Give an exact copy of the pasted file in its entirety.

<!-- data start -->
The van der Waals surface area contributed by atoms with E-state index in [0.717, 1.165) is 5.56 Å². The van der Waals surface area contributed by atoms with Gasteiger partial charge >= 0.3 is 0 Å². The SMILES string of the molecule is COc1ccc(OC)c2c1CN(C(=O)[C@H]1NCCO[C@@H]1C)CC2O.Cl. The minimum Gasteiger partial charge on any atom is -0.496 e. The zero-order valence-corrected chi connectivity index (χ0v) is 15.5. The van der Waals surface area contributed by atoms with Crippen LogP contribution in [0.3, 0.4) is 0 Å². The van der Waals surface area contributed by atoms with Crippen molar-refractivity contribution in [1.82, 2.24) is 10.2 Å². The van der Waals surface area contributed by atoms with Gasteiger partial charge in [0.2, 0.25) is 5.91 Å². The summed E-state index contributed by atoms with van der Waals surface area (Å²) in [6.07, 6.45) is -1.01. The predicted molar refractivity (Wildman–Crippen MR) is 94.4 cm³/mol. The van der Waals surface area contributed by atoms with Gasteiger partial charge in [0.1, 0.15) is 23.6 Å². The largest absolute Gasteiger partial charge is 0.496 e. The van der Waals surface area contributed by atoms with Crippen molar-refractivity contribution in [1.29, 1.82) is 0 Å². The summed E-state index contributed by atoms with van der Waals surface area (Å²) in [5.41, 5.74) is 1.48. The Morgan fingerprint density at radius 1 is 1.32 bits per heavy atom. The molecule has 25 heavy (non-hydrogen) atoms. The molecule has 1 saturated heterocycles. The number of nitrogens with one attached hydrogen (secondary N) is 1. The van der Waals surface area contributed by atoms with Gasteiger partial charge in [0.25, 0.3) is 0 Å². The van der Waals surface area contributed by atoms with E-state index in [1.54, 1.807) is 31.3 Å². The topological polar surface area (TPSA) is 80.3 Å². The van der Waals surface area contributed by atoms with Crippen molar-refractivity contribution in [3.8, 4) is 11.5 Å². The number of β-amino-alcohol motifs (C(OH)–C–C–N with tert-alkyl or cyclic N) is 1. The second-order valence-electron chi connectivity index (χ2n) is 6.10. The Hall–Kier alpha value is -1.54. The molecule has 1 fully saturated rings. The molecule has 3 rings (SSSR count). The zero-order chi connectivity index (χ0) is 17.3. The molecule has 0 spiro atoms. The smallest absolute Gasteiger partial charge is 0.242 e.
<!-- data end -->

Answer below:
The van der Waals surface area contributed by atoms with E-state index in [0.717, 1.165) is 5.56 Å². The van der Waals surface area contributed by atoms with Gasteiger partial charge >= 0.3 is 0 Å². The SMILES string of the molecule is COc1ccc(OC)c2c1CN(C(=O)[C@H]1NCCO[C@@H]1C)CC2O.Cl. The minimum Gasteiger partial charge on any atom is -0.496 e. The zero-order valence-corrected chi connectivity index (χ0v) is 15.5. The van der Waals surface area contributed by atoms with Crippen LogP contribution in [0.3, 0.4) is 0 Å². The van der Waals surface area contributed by atoms with Crippen molar-refractivity contribution in [1.82, 2.24) is 10.2 Å². The van der Waals surface area contributed by atoms with Gasteiger partial charge in [0.2, 0.25) is 5.91 Å². The summed E-state index contributed by atoms with van der Waals surface area (Å²) in [6.07, 6.45) is -1.01. The predicted molar refractivity (Wildman–Crippen MR) is 94.4 cm³/mol. The van der Waals surface area contributed by atoms with Gasteiger partial charge in [0.1, 0.15) is 23.6 Å². The largest absolute Gasteiger partial charge is 0.496 e. The van der Waals surface area contributed by atoms with Crippen molar-refractivity contribution in [1.29, 1.82) is 0 Å². The summed E-state index contributed by atoms with van der Waals surface area (Å²) in [5.41, 5.74) is 1.48. The Morgan fingerprint density at radius 1 is 1.32 bits per heavy atom. The molecule has 25 heavy (non-hydrogen) atoms. The molecule has 1 saturated heterocycles. The number of nitrogens with one attached hydrogen (secondary N) is 1. The van der Waals surface area contributed by atoms with Gasteiger partial charge in [0.25, 0.3) is 0 Å². The van der Waals surface area contributed by atoms with E-state index in [1.54, 1.807) is 31.3 Å². The topological polar surface area (TPSA) is 80.3 Å². The van der Waals surface area contributed by atoms with Crippen molar-refractivity contribution in [3.8, 4) is 11.5 Å². The number of β-amino-alcohol motifs (C(OH)–C–C–N with tert-alkyl or cyclic N) is 1. The second-order valence-electron chi connectivity index (χ2n) is 6.10. The Hall–Kier alpha value is -1.54. The molecule has 1 fully saturated rings. The molecule has 3 rings (SSSR count). The zero-order chi connectivity index (χ0) is 17.3. The molecule has 0 spiro atoms. The smallest absolute Gasteiger partial charge is 0.242 e.